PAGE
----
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An Assessment of Mine Legacies and How to Prevent Them

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This book seeks to enrich the growing literature on mine legacies by examining a case study of a small abandoned mine in Latin America. Using a combination of Rapid Rural Appraisal and secondary source analysis, this study assessed some of the most damaging legacies of the San Sebastian mine in eastern El Salvador, compared the country’s mine closure legislation against world’s best practice standards and provided strategies for awareness, prevention and remediation. 

The most damaging legacy to the environment is that of Acid Mine Drainage (AMD) contamination of the local river.  The impact of AMD is felt well beyond the mining district and the costs of prevention and remediation were found to be significant. Apart from environmental legacies, the mine also left a number of socio-economic legacies including: limited access to non-polluted water that results in San Sebastian residents devoting a high proportion of their income in obtaining water, lost opportunities due to the cessation of mining, uncertain land tenure situation and increasing growth of ASGM activities that exacerbate already existing environmental pollution due to use of mercury. The study also found that the state’s capacity to ensure compliance with the law is very weak and that in many important respects the country’s current legal framework does not meet world’s best practice when it comes to mine closure requirements.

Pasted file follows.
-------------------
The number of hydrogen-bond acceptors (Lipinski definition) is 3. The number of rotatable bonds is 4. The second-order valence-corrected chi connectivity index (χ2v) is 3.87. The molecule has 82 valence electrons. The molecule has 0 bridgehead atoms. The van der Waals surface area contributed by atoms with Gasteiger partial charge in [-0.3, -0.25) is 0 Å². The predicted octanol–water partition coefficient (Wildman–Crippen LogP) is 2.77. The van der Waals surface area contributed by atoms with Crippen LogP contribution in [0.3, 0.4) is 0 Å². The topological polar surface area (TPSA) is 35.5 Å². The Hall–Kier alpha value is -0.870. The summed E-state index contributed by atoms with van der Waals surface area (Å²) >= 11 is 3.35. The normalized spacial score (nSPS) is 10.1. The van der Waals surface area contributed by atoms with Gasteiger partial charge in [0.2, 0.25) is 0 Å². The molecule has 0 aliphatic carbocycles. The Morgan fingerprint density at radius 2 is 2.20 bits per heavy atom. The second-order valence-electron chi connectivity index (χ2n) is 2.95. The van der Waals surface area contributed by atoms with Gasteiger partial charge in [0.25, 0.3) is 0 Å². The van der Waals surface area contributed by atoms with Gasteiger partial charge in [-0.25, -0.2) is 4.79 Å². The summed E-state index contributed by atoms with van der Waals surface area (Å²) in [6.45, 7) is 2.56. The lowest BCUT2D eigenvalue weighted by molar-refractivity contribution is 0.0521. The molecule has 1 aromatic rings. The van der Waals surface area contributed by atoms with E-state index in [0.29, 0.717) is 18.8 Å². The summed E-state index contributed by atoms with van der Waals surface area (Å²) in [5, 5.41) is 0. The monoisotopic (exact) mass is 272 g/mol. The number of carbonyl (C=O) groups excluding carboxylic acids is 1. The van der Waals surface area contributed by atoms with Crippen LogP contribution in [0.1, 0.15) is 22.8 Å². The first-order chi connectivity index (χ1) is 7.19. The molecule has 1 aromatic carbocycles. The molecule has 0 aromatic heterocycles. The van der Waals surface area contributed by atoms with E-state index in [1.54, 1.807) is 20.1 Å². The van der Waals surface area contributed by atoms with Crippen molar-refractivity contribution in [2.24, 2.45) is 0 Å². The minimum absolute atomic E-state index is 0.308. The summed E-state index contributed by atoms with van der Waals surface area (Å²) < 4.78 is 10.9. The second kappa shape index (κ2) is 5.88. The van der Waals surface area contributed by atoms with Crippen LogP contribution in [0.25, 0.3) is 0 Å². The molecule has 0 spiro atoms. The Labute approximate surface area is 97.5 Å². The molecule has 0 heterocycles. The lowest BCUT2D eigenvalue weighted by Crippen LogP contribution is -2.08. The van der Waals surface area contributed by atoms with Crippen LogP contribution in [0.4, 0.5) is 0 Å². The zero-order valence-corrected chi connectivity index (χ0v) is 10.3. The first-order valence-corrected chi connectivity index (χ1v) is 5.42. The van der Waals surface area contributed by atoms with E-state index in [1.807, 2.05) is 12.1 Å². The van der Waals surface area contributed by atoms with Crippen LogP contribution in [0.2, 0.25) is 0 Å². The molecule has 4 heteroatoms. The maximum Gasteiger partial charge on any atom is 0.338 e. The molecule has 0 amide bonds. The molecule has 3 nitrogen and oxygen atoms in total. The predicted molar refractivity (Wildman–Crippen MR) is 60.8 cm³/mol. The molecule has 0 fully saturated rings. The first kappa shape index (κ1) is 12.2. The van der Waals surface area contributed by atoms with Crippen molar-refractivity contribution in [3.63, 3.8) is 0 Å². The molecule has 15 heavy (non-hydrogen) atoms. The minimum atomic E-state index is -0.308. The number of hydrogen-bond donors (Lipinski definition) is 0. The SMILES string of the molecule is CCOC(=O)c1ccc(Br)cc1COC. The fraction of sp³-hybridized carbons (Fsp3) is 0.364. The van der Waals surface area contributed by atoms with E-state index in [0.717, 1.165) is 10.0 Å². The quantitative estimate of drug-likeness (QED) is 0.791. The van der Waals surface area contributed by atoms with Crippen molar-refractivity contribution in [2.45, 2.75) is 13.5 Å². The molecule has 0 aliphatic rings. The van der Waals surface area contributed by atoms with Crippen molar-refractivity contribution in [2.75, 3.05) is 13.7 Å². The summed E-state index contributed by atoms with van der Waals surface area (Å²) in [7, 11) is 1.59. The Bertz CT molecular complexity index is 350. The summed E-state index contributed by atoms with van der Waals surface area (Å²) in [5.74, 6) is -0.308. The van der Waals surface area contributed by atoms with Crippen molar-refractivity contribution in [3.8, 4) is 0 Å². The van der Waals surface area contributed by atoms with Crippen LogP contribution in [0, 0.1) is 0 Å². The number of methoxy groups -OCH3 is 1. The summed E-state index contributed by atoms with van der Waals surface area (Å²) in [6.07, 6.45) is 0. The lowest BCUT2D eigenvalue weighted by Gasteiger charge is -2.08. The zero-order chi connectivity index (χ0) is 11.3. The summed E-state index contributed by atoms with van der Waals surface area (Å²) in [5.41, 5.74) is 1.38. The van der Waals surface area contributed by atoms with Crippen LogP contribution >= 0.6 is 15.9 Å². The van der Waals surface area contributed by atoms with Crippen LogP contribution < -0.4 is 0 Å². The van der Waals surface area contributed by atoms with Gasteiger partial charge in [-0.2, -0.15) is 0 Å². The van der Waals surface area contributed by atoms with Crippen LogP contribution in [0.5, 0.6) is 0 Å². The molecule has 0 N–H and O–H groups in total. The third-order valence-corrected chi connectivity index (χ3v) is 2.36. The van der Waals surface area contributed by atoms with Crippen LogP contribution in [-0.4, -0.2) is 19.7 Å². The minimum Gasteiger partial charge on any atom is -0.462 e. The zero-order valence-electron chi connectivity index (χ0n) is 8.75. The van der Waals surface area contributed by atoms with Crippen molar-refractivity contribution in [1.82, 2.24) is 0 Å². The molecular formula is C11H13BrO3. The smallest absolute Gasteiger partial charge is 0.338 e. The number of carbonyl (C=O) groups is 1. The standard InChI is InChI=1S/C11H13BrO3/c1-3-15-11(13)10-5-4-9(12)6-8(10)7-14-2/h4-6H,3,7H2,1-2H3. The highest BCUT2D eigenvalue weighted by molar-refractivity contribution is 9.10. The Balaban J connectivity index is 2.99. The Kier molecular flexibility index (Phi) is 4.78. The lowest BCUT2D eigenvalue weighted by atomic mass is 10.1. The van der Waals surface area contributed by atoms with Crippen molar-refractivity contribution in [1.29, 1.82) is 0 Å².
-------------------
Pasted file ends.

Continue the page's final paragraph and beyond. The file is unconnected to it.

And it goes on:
The findings are important because they demonstrate that the lack of closure planning can lead to private operators socializing the costs of pollution. The study also shows that the lack of state capacity may result in extractive projects becoming socio-economic liabilities in the long term.


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This book seeks to enrich the growing literature on mine legacies by examining a case study of a small abandoned mine in Latin America. Using a combination of Rapid Rural Appraisal and secondary source analysis, this study assessed some of the most damaging legacies of the San Sebastian mine in eastern El Salvador, compared the country’s mine closure legislation against world’s best practice standards and provided strategies for awareness, prevention and remediation. 
The most damaging legacy to the environment is that of Acid Mine Drainage (AMD) contamination of the local river.  The impact of AMD is felt well beyond the mining district and the costs of prevention and remediation were found to be significant. Apart from environmental legacies, the mine also left a number of socio-economic legacies including: limited access to non-polluted water that results in San Sebastian residents devoting a high proportion of their income in obtaining water, lost opportunities due to the cessation of mining, uncertain land tenure situation and increasing growth of ASGM activities that exacerbate already existing environmental pollution due to use of mercury. The study also found that the state’s capacity to ensure compliance with the law is very weak and that in many important respects the country’s current legal framework does not meet world’s best practice when it comes to mine closure requirements.
The findings are important because they demonstrate that the lack of closure planning can lead to private operators socializing the costs of pollution. The study also shows that the lack of state capacity may result in extractive projects becoming socio-economic liabilities in the long term.